Minister to stem tide of French students
30 September 2005, BRUSSELS – Wallonia's higher education minister is holding talks with her French counterpart in a bid to cut the numbers of students from France studying on courses in Belgium.
30 September 2005
BRUSSELS – Wallonia's higher education minister is holding talks with her French counterpart in a bid to cut the numbers of students from France studying on courses in Belgium.
On Friday, La Libre Belgique reported that Marie-Dominique Simonet had spent the previous day in Paris in a meeting with the French minister Francois Goulard.
Simonet thinks French students are taking too many places on courses in French-speaking Belgium, particularly in some subjects.
In the academic year 2003-4, as many as 71 percent of physiotherapy enrolments were French students. French pupils made up 59 percent of the veterinary science courses, 60 percent of midwife places, 54 percent of chiropody, 54 percent of speech therapists and 37 percent of specialised teachers.
The minister believes the influx is due to quotas set by the French educational system and says the result is Belgian students being denied chances to study certain subjects. She says Belgium risks a shortage in the future of some trained professionals.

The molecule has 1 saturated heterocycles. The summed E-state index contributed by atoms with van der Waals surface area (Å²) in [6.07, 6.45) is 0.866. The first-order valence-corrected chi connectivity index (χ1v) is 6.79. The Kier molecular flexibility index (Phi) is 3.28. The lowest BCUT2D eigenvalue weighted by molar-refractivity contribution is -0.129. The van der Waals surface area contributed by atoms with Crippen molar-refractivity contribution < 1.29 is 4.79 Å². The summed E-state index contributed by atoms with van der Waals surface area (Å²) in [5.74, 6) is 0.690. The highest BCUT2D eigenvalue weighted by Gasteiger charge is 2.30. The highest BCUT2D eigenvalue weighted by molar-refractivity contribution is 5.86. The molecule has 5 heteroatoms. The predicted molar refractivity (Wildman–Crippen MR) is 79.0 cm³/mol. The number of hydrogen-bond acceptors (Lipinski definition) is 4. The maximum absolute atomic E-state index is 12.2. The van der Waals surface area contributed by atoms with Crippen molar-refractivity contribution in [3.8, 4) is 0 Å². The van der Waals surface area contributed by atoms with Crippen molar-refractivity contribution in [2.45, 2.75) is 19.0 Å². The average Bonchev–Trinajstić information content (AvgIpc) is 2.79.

French students are also draining Wallonia's funding, believes Simonet.
La Libre Belgique said Goulard is reported to have said: "If Belgium takes measures, France will do nothing against them."
However, the paper pointed out that any final measure introduced by Simonet could risk breaking the European Union agreements on the free movement of people and equal rights to all EU citizens.
Austria, for instance, has previously been rapped by the European Court of Justice for banning German students from its courses.
[Copyright Expatica News 2005]
Subject: Belgian news